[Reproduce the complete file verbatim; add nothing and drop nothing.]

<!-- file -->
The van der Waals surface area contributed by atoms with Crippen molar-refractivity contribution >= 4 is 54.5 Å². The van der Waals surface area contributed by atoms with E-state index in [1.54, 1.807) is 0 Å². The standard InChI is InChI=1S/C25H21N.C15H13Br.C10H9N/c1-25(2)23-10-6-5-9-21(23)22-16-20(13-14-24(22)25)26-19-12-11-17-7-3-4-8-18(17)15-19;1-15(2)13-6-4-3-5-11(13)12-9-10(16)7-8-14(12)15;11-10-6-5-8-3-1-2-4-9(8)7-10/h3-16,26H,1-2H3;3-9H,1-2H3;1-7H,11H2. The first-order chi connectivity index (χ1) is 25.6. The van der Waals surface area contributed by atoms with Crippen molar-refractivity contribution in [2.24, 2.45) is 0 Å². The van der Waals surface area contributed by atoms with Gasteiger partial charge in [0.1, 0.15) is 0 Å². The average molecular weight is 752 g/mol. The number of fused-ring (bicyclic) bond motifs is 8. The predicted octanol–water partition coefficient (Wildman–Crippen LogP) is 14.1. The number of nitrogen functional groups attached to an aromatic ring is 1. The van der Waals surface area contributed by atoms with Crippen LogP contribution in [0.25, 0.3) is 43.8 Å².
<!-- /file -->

The van der Waals surface area contributed by atoms with Crippen molar-refractivity contribution >= 4 is 54.5 Å². The van der Waals surface area contributed by atoms with E-state index in [1.54, 1.807) is 0 Å². The standard InChI is InChI=1S/C25H21N.C15H13Br.C10H9N/c1-25(2)23-10-6-5-9-21(23)22-16-20(13-14-24(22)25)26-19-12-11-17-7-3-4-8-18(17)15-19;1-15(2)13-6-4-3-5-11(13)12-9-10(16)7-8-14(12)15;11-10-6-5-8-3-1-2-4-9(8)7-10/h3-16,26H,1-2H3;3-9H,1-2H3;1-7H,11H2. The first-order chi connectivity index (χ1) is 25.6. The van der Waals surface area contributed by atoms with Crippen molar-refractivity contribution in [2.24, 2.45) is 0 Å². The van der Waals surface area contributed by atoms with Gasteiger partial charge in [0.1, 0.15) is 0 Å². The average molecular weight is 752 g/mol. The number of fused-ring (bicyclic) bond motifs is 8. The predicted octanol–water partition coefficient (Wildman–Crippen LogP) is 14.1. The number of nitrogen functional groups attached to an aromatic ring is 1. The van der Waals surface area contributed by atoms with Crippen LogP contribution in [0.25, 0.3) is 43.8 Å².